@GeorgeW — I can e-mail Language Log with my personal e-mail if you want to continue this discussion, since it really is off topic.

    Last I knew there were a couple of people in my region raising pigs commercially on farms their families have owned and at least one chicken producer — I think he was growing for meat and not for eggs. He and his sister operate the family farm and diversified into chickens so it isn't all dairy.

    A factory farm is a stereotype, so I'd have to know how you define it or how you define traditional farming (no computers?) before I could find an answer to your question about pork.

  68. Jon Weinberg said,

    February 10, 2011 @ 1:46 pm

    Well, if the question is what percentage of hogs in the U.S. come from farms with fewer than 100 head, the answer in 2004 was 1% and dropping. If it's what percentage of hogs came from facilities with fewer than 2000 head, the 2004 answer was 20% and dropping. 2000 hogs in a single facility is already a whole lot of hogs. Most hogs in this country come from facilities with more than 5000 head. (All numbers courtesy USDA economic Research Service.)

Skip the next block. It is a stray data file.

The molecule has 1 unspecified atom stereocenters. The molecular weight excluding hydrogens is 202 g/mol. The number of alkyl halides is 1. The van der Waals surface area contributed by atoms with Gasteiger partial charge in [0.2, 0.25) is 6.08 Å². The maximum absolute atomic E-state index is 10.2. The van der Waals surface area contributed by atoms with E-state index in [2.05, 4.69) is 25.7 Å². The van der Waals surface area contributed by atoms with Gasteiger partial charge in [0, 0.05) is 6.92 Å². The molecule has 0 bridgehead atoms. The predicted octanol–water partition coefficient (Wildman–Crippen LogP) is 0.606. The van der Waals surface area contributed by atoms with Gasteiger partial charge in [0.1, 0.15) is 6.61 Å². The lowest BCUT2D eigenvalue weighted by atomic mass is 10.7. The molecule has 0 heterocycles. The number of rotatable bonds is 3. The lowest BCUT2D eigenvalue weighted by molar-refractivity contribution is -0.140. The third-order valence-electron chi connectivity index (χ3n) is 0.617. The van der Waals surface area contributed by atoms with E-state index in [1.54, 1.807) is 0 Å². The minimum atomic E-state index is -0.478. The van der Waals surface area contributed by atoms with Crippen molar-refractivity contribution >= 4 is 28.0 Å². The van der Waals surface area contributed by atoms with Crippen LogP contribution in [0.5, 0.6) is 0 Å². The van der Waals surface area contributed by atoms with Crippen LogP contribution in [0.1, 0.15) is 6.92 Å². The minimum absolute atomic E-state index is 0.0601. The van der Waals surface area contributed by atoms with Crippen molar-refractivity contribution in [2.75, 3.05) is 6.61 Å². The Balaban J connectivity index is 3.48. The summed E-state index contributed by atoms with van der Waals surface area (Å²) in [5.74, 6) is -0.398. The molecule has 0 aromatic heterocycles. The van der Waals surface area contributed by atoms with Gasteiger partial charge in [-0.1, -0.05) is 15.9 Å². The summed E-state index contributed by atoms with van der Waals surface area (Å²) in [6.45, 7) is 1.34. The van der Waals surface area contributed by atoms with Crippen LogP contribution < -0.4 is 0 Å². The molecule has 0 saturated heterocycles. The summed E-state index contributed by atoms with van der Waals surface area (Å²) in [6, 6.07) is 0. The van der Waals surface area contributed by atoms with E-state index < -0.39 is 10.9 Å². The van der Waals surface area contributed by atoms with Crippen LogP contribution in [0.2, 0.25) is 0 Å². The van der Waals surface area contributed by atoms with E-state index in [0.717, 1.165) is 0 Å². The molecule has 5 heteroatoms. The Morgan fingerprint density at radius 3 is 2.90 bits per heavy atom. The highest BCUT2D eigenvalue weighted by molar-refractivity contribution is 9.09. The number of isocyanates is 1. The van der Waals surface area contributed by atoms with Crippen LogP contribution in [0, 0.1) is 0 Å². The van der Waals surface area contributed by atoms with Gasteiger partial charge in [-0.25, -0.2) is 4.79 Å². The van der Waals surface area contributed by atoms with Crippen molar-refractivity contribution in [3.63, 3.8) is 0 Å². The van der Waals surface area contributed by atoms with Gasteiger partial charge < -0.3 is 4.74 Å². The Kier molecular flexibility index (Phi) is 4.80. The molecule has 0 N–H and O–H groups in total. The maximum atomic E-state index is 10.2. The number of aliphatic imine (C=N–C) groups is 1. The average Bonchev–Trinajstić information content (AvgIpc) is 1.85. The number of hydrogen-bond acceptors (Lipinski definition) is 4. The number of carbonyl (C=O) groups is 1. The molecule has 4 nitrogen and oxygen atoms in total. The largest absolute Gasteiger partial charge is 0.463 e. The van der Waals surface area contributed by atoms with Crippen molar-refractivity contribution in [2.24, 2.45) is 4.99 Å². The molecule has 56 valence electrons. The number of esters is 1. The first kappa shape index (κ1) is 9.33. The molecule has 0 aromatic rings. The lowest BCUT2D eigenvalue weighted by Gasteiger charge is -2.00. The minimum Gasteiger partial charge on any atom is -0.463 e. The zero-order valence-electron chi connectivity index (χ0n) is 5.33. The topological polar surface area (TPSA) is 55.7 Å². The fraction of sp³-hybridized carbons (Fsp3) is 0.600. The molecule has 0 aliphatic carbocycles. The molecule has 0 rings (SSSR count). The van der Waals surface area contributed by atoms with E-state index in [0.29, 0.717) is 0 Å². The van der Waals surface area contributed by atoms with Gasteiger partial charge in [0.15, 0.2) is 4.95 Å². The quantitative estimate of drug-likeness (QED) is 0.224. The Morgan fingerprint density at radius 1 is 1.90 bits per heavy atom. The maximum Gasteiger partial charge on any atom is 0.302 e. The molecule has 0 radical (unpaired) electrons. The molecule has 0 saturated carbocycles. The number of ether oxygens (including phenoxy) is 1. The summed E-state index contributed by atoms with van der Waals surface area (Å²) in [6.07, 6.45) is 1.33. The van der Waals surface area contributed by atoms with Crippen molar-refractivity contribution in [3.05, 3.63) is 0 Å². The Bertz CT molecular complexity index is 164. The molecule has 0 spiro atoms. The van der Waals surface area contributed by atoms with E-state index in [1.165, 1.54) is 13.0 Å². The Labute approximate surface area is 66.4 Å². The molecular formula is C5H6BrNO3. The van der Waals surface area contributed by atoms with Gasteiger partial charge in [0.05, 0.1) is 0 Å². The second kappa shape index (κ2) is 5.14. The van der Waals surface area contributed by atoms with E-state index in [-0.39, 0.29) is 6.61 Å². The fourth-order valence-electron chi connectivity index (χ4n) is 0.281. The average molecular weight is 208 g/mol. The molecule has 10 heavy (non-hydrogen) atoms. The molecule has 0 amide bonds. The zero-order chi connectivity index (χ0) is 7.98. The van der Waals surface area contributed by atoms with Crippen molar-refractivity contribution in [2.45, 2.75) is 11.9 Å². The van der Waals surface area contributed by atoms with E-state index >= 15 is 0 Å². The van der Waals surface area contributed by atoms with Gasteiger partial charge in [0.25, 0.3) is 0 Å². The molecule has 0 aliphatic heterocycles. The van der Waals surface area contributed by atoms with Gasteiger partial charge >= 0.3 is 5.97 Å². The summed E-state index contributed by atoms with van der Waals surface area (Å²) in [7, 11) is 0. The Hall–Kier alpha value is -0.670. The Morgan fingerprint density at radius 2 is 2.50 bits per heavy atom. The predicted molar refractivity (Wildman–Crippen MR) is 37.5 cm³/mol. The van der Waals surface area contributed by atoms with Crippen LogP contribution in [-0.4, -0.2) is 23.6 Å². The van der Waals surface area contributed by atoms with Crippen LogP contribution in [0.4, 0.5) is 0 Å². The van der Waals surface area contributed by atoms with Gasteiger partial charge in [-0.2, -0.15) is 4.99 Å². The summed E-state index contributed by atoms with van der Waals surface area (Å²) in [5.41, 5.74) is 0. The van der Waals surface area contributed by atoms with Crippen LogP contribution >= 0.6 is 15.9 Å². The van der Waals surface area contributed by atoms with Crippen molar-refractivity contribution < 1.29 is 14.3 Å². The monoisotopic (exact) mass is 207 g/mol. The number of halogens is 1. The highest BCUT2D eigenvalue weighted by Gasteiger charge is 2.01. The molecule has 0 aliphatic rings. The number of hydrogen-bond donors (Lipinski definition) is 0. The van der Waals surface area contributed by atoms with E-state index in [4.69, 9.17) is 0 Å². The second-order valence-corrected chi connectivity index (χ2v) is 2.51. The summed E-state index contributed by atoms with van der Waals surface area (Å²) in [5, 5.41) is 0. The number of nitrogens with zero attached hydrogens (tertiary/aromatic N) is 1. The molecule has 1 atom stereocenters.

Seeing as this is LL, fewer than 100 head? less than? under? Nothing feels right.

  69. Barbara Phillips Long said,

    February 10, 2011 @ 11:18 pm

    @Jon Weinberg — As an editor, I would use "fewer than 100 head." In the interview I did today (about dairy farming), the source used "less than" exclusively, and my impression is that "less" is used more often than "fewer" in the speech I hear at meetings and in interviews.

    @GeorgeW — The "Hog and Pig Farming" handout from the last census of agriculture in 2007 had this information about hog farms:

    Hog producers were more likely to derive income from non-farm
    sources in 2007 than in 2002. Only 51.9 percent of hog producers
    now list their primary occupation as farming, down from 65.1 percent in 2002. As a result, 61 percent of all hog producers derive less than 25 percent of their total income from farming and less than 10 percent obtain all of their income from farming. …